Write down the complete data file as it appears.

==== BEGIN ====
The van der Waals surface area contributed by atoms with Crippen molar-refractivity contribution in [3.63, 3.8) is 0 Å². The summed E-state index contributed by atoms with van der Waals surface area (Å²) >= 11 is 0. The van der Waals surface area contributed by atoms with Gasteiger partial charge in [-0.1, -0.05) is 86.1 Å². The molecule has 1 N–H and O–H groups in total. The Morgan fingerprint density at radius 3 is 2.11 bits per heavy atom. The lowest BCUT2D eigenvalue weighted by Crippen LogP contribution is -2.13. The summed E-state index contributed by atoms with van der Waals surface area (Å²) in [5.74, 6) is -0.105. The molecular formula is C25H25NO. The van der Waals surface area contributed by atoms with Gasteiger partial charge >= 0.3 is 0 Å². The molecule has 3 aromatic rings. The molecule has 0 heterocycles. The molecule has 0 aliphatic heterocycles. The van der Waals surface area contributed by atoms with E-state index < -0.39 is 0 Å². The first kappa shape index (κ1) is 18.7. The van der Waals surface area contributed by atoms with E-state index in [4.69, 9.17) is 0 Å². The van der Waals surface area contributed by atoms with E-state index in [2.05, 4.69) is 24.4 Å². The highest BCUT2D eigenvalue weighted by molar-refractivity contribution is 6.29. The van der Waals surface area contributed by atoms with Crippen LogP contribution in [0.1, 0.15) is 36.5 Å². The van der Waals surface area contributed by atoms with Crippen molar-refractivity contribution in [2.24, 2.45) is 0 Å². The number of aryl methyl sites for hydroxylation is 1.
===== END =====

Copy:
The van der Waals surface area contributed by atoms with Crippen molar-refractivity contribution in [3.63, 3.8) is 0 Å². The summed E-state index contributed by atoms with van der Waals surface area (Å²) >= 11 is 0. The van der Waals surface area contributed by atoms with Gasteiger partial charge in [-0.1, -0.05) is 86.1 Å². The molecule has 1 N–H and O–H groups in total. The Morgan fingerprint density at radius 3 is 2.11 bits per heavy atom. The lowest BCUT2D eigenvalue weighted by Crippen LogP contribution is -2.13. The summed E-state index contributed by atoms with van der Waals surface area (Å²) in [5.74, 6) is -0.105. The molecular formula is C25H25NO. The van der Waals surface area contributed by atoms with Gasteiger partial charge >= 0.3 is 0 Å². The molecule has 3 aromatic rings. The molecule has 0 heterocycles. The molecule has 0 aliphatic heterocycles. The van der Waals surface area contributed by atoms with E-state index < -0.39 is 0 Å². The first kappa shape index (κ1) is 18.7. The van der Waals surface area contributed by atoms with E-state index in [4.69, 9.17) is 0 Å². The van der Waals surface area contributed by atoms with E-state index in [2.05, 4.69) is 24.4 Å². The highest BCUT2D eigenvalue weighted by molar-refractivity contribution is 6.29. The van der Waals surface area contributed by atoms with Crippen LogP contribution in [0.1, 0.15) is 36.5 Å². The van der Waals surface area contributed by atoms with Crippen molar-refractivity contribution in [2.24, 2.45) is 0 Å². The number of aryl methyl sites for hydroxylation is 1.